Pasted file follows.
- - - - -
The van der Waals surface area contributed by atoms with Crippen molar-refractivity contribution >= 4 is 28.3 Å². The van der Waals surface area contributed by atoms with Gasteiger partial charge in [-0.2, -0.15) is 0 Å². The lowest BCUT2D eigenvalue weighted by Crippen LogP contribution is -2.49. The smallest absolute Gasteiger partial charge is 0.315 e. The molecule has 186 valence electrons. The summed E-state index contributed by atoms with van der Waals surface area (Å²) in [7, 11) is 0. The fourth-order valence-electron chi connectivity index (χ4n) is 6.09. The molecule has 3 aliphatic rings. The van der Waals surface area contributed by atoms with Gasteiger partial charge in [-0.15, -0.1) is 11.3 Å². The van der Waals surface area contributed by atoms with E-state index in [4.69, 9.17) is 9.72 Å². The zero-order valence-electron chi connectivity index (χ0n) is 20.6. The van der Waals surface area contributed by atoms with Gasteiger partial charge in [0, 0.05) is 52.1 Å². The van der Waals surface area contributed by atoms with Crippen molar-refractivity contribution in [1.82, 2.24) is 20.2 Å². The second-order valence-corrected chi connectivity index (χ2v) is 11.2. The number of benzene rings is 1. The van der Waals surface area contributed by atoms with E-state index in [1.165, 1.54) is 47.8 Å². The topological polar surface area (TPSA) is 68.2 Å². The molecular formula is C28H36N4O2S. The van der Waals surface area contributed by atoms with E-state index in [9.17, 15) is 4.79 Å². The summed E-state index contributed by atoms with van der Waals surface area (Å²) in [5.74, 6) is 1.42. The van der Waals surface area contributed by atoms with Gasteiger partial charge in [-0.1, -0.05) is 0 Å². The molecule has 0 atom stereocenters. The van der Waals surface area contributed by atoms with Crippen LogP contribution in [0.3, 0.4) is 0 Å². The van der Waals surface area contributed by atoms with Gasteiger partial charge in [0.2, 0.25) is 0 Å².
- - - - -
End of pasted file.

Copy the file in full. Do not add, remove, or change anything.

The van der Waals surface area contributed by atoms with Crippen molar-refractivity contribution >= 4 is 28.3 Å². The van der Waals surface area contributed by atoms with Gasteiger partial charge in [-0.2, -0.15) is 0 Å². The lowest BCUT2D eigenvalue weighted by Crippen LogP contribution is -2.49. The smallest absolute Gasteiger partial charge is 0.315 e. The molecule has 186 valence electrons. The summed E-state index contributed by atoms with van der Waals surface area (Å²) in [7, 11) is 0. The fourth-order valence-electron chi connectivity index (χ4n) is 6.09. The molecule has 3 aliphatic rings. The van der Waals surface area contributed by atoms with Gasteiger partial charge in [-0.15, -0.1) is 11.3 Å². The van der Waals surface area contributed by atoms with E-state index in [4.69, 9.17) is 9.72 Å². The zero-order valence-electron chi connectivity index (χ0n) is 20.6. The van der Waals surface area contributed by atoms with Gasteiger partial charge in [0, 0.05) is 52.1 Å². The van der Waals surface area contributed by atoms with Crippen molar-refractivity contribution in [1.82, 2.24) is 20.2 Å². The second-order valence-corrected chi connectivity index (χ2v) is 11.2. The number of benzene rings is 1. The van der Waals surface area contributed by atoms with E-state index in [1.165, 1.54) is 47.8 Å². The topological polar surface area (TPSA) is 68.2 Å². The molecular formula is C28H36N4O2S. The van der Waals surface area contributed by atoms with E-state index in [9.17, 15) is 4.79 Å². The summed E-state index contributed by atoms with van der Waals surface area (Å²) in [5.74, 6) is 1.42. The van der Waals surface area contributed by atoms with Gasteiger partial charge in [-0.1, -0.05) is 0 Å². The molecule has 0 atom stereocenters. The van der Waals surface area contributed by atoms with Crippen LogP contribution in [0.3, 0.4) is 0 Å². The van der Waals surface area contributed by atoms with Gasteiger partial charge in [0.2, 0.25) is 0 Å².